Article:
Their failures presaged the subsequent financial meltdown from which we're still trying to regain our economic footing.
Then there's Sen. Chris Dodd of Connecticut, another posturing moralist in the flap over AIG bonuses. He turns out to have inserted the bonuses into the bailout legislation in the first place.
An innocent move? Please note Dodd was No. 1 on the list of recipients of AIG's political contributions. Also that his wife was a former director of IPC Holdings, a company controlled by AIG.
We wish all this tinkering with the private sector was limited to Congress. But it isn't. The Treasury wants what the Washington Post called Tuesday "unprecedented powers to initiate the seizure of non-bank financial companies, such as large insurers, investment firms and hedge funds, whose collapse would damage the broader economy."
Citing the AIG precedent, White House spokesman Robert Gibbs defended this radical move, saying on CNN, "We need resolution authority to go in and be able to change contracts, be able to change the business model, unwind what doesn't work."
Breathtaking. Coupled with the vast expansion of government spending over the next 10 years, this is socialism, pure and simple.
Yes, we know it's unfashionable to use the "S" word. But we're willing to be unhip in the service of the truth.
It's a frightening thing to see a once mighty, and free, capitalist economy placed under the heel of an incompetent government. But that's precisely what's happening now.
Executive pay, the focus of much public fury right now, is only the start. Your pay will be next, rest assured. So hold on to your wallets, sure, but also hold on even tighter to something even more precious that now seems at risk: your freedom.
Posted by Joyce Kavitsky at 3/25/2009 05:52:00 PM
Monday, March 23, 2009
Taitz to FBI: Investigate 'tampering' at Supremes: '305 million Americans need to know if foreign national is usurping presidency' By Bob Unruh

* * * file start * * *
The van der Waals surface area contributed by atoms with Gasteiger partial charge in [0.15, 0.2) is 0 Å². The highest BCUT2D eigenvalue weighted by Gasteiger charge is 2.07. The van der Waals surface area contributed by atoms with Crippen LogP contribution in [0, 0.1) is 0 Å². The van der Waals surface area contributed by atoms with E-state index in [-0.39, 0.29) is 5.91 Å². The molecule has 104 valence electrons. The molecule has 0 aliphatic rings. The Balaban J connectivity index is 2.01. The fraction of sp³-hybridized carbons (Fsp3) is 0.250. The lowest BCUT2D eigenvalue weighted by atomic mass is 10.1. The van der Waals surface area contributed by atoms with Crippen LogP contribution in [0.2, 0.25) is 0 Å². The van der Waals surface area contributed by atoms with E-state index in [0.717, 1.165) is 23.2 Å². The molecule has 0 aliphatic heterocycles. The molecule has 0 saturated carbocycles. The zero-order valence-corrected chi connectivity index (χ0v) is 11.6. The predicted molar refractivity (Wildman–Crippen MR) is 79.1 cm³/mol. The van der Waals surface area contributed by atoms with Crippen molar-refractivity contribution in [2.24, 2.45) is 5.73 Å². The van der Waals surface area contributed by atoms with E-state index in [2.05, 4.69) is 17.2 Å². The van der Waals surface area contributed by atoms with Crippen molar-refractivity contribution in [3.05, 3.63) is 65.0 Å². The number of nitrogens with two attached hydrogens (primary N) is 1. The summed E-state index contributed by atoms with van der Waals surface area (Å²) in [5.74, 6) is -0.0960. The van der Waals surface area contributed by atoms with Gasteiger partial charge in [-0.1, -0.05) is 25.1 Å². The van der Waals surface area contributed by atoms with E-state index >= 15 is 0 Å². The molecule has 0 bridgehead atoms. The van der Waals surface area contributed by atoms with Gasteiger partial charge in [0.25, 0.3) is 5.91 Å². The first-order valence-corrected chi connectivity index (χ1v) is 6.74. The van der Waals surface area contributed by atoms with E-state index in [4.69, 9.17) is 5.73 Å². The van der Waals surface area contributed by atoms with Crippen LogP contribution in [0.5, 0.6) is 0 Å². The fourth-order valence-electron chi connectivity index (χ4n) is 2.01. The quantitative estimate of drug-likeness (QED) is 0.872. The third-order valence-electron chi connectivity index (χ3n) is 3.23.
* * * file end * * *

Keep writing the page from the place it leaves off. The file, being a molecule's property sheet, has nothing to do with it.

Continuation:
March 21, 2009
A California attorney battling on a number of fronts to obtain documentation of Barack Obama's eligibility to be president is asking the FBI and U.S. Secret Service to investigate suspected "tampering" at the U.S. Supreme Court.
Orly Taitz, who is pursuing nearly half a dozen causes through her Defend Our Freedoms Foundation, says the issue of Obama's eligibility to meet the Constitution's demand for a "natural born" president has been before the Supreme Court at least four times.
But she wonders whether the justices actually were given the pleadings to review.
"I believe … that there was tampering with documents and records by employees of the Supreme Court and the justices never saw those briefs," she alleges in a letter to the FBI's Robert Mueller, the Secret Service's Mark Sullivan and Attorney General Eric Holder.
"Three hundred five million American citizens … need to know whether a foreign national is usurping the position of the president and the commander in chief," she wrote.
Taitz raises questions about "forgery of court records, tampering with court records, cyber crime, erasing of court records from the docket, fraud, mail fraud, wire fraud and other related crimes."
Specifically, she points to the handling of her own case, Lightfoot v. Bowen, which was submitted to the Supreme Court on an emergency basis. Although it was scheduled for a conference, no hearing ever was held.
Taitz notes that references to the case were erased from the docket of the Supreme Court on Jan. 21, shortly after Obama, the defendant, met with eight of the nine justices behind closed doors.
It happened just two days before her case was scheduled to be reviewed in conference.
Secondly, Taitz notes that in her conversation with Justice Antonin Scalia at a book-signing in Los Angeles several weeks ago, he appeared to have no knowledge of the cases that had been submitted.
She said she mentioned her case and those brought by Cort Wrotnowski, Philip Berg and Leo Donofrio.
"In the presence of several attorneys, law students and Secret Service agents Justice Scalia kept saying that he didn't know anything … even though all of the plaintiffs have received notification that all of those cases were reviewed by all nine justices," she said.
Taitz said she's also concerned that the Supreme Court docket was somehow modified.
"Did somebody from outside break and enter into the computer system of the Supreme Court or was it done by one of the overzealous employees who wanted to keep Obama in the White House?" she asked.
"I demand to see the printout of entries of both internal docket seen by justices and the external docket seen by the public to verify if those were identical at all times, particularly between January 20th and January 23rd," she said.
She also raised the possibility that justices' signatures may have been "stamped" on documentation.
U.S. Chief Justice John Roberts
Her allegations, she said, were part of what she submitted to Chief Justice John Roberts when she met him at the University of Idaho a week ago.